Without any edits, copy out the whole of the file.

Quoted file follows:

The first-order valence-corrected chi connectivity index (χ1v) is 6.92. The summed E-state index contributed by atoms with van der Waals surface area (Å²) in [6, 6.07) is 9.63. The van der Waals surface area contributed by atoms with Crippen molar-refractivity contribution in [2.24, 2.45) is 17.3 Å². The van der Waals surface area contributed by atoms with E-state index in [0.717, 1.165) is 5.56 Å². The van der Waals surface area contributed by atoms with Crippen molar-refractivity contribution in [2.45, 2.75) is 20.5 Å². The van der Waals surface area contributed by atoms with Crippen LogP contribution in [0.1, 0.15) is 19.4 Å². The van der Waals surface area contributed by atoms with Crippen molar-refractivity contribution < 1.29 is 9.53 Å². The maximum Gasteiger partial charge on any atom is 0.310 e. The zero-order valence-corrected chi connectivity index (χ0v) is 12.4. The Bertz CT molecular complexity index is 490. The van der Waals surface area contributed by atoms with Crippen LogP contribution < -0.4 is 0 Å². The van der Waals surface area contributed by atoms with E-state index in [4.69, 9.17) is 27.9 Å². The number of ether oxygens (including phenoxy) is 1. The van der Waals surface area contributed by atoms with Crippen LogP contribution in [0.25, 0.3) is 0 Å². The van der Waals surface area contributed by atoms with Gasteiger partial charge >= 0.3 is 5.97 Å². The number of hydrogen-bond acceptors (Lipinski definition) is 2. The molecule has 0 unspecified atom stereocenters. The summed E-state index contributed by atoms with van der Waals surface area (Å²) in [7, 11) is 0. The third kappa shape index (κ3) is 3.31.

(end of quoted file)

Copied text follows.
The first-order valence-corrected chi connectivity index (χ1v) is 6.92. The summed E-state index contributed by atoms with van der Waals surface area (Å²) in [6, 6.07) is 9.63. The van der Waals surface area contributed by atoms with Crippen molar-refractivity contribution in [2.24, 2.45) is 17.3 Å². The van der Waals surface area contributed by atoms with E-state index in [0.717, 1.165) is 5.56 Å². The van der Waals surface area contributed by atoms with Crippen molar-refractivity contribution in [2.45, 2.75) is 20.5 Å². The van der Waals surface area contributed by atoms with Crippen LogP contribution in [0.1, 0.15) is 19.4 Å². The van der Waals surface area contributed by atoms with Crippen molar-refractivity contribution < 1.29 is 9.53 Å². The maximum Gasteiger partial charge on any atom is 0.310 e. The zero-order valence-corrected chi connectivity index (χ0v) is 12.4. The Bertz CT molecular complexity index is 490. The van der Waals surface area contributed by atoms with Crippen LogP contribution < -0.4 is 0 Å². The van der Waals surface area contributed by atoms with E-state index in [4.69, 9.17) is 27.9 Å². The number of ether oxygens (including phenoxy) is 1. The van der Waals surface area contributed by atoms with Crippen LogP contribution in [0.25, 0.3) is 0 Å². The van der Waals surface area contributed by atoms with Gasteiger partial charge >= 0.3 is 5.97 Å². The number of hydrogen-bond acceptors (Lipinski definition) is 2. The molecule has 0 unspecified atom stereocenters. The summed E-state index contributed by atoms with van der Waals surface area (Å²) in [7, 11) is 0. The third kappa shape index (κ3) is 3.31.